Capitalism has been counted out quite a few times. For example, in 1950 Joseph Schumpeter famously and repeatedly declared “centralist socialism” to be the “heir apparent” to capitalism. [3] Things have changed markedly since then. As economist Robert Heilbroner, who is not usually known as an ardent free‑marketeer, noted in 1993:

There is today widespread agreement, including among most socialist economists, that whatever form advanced societies may take in the twenty‑first century, a market system of some kind will constitute their principal means of coordination. That is a remarkable turnabout from the situation only a generation ago, when the majority of economists believed that the future of economic coordination lay in a diminution of the scope of the market, and an increase in some form of centralized planning.[4]

In many respects the economic consensus Heilbroner notes burgeoned only recently, particularly after the abject and pathetic collapse of command and heavily planned economies in the late 1980s and early 1990s that seems to have substantially triggered Fukuyama’s essay.

In practice, all capitalist, or market capitalist, states, may not end up looking a great deal like each other—any more than all democracies do. But, substantially and increasingly, the debate is likely to be more nearly a matter of degree than of fundamental principles.

Thus, when the world plunged into widespread economic crisis in the late 1990s and then again after 2007, proposed remedies variously recommended tinkering with the system, and not, as in the 1930s, abandoning it. Notably, international trade was not substantially cut back, and there were no widespread calls for trade protectionism, for the imposition of wage and price controls, or for confiscatory taxes on the rich. And when some enterprises were deemed too big to fail, there were sometimes efforts to subsidize their recovery and to increase regulation, but not to nationalize them or to permanently take them over.

In the 1990s, particularly after civil warfare broke out in Yugoslavia, many held nationalism, or ultra-nationalism, to be a potential rival to liberalism and therefore a vital challenge to the Fukuyama thesis—or even a devastating refutation of it. The “breakdown of restraints” in Yugoslavia was widely held to be part of “a global trend.” [5] At times, this approach was extravagantly expanded to suggest that whole civilizations were clashing.[6]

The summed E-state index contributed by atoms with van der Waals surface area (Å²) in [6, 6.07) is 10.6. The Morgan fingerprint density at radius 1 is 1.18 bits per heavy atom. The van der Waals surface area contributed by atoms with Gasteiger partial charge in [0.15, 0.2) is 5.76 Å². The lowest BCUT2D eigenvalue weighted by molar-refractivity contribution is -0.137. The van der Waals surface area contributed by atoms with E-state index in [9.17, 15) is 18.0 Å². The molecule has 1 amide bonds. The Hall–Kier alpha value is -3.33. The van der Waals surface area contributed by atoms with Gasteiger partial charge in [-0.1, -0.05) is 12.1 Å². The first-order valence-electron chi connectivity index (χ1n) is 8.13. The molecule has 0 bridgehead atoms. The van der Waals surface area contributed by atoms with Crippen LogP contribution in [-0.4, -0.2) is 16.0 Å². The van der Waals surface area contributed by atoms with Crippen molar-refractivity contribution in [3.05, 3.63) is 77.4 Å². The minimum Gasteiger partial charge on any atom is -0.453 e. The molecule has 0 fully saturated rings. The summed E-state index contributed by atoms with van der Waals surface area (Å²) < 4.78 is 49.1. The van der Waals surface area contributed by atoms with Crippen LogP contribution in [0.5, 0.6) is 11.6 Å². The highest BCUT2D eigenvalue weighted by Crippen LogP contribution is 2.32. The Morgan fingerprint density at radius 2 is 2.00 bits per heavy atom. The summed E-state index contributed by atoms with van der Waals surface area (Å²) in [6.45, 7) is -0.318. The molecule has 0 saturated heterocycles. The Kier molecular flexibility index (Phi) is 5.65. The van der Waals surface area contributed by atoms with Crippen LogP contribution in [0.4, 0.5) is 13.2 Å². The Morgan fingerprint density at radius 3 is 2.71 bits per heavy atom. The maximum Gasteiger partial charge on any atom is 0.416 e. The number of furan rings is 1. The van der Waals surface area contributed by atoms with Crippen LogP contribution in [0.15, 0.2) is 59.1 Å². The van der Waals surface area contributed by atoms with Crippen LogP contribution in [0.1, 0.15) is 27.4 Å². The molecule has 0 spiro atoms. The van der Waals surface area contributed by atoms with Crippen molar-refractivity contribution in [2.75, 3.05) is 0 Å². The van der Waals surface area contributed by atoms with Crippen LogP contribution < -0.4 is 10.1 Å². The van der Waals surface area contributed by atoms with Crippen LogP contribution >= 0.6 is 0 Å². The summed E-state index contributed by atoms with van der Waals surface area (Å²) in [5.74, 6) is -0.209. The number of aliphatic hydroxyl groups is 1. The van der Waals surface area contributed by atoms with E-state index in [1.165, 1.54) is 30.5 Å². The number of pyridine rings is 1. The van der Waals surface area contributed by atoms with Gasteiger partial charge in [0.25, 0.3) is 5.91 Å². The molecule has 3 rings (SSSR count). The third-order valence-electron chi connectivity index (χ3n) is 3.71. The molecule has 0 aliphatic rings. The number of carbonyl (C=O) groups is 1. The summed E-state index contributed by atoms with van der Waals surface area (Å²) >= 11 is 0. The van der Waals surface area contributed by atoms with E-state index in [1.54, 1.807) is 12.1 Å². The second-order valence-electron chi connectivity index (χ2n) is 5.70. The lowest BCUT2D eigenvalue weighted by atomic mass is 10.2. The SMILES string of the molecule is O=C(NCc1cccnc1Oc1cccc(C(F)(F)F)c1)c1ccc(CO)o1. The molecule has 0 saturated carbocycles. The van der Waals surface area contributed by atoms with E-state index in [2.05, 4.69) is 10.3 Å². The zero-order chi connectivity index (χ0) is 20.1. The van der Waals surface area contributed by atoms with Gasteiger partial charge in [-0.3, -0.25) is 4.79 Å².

However, this perspective proved to be unfounded. In Yugoslavia, ‘nationalist’ and ‘ethnic’ conflicts were spawned not so much by the convulsive surging of ancient hatreds or by frenzies whipped up by demagogic politicians and the media as by the vicious ministrations of small—sometimes very small—bands of opportunistic predators. These were either recruited for the purpose from prisons and elsewhere by political leaders and operating under their general guidance, or else they were formed from what were essentially criminal and bandit gangs. In other places, particularly in Africa, groups, their members often addicted to alcohol, drugs, and Rambo movies, engaged in criminal predation in a permissive atmosphere in which the central government had essentially failed.

On balance, far from destroying what might be called the ‘Fukuyama process,’ nationalism has proved to be a constructive force in many places. It aided the difficult and painful process of unification in Germany for example, and it probably helped strengthen Poland’s remarkable political and economic development of the 1990s. At any rate, far from providing an ideological challenge to democracy and capitalism, nationalism has more commonly embraced them. Whether Russian President Vladimir Putin’s nationalist-oriented foray into Ukraine in 2014 changes this in any important way remains to be seen.

Just as the apparent rise of violent nationalism and ethnic conflict had been taken to be a refutation of Fukuyama’s thesis in the last decade of the twentieth century, the apparent rise of violent religious fundamentalism, which was brought into focused consideration by the terrorist attacks of September 11, 2001, was taken to be a refutation in the first decade of the twenty-first. However, with the September 11 attacks and subsequent activity, such extremists, far from igniting a global surge of violent religious fundamentalism, mainly succeeded in uniting the world, including its huge Muslim population, against their violent jihad. For example, in polls conducted in thirty-five predominantly Muslim countries by 2008, more than 90 percent condemned bin Laden’s terrorism on religious grounds.[7] Al-Qaeda activities have also turned many radical Islamists, including some of the most prominent and respected, against it.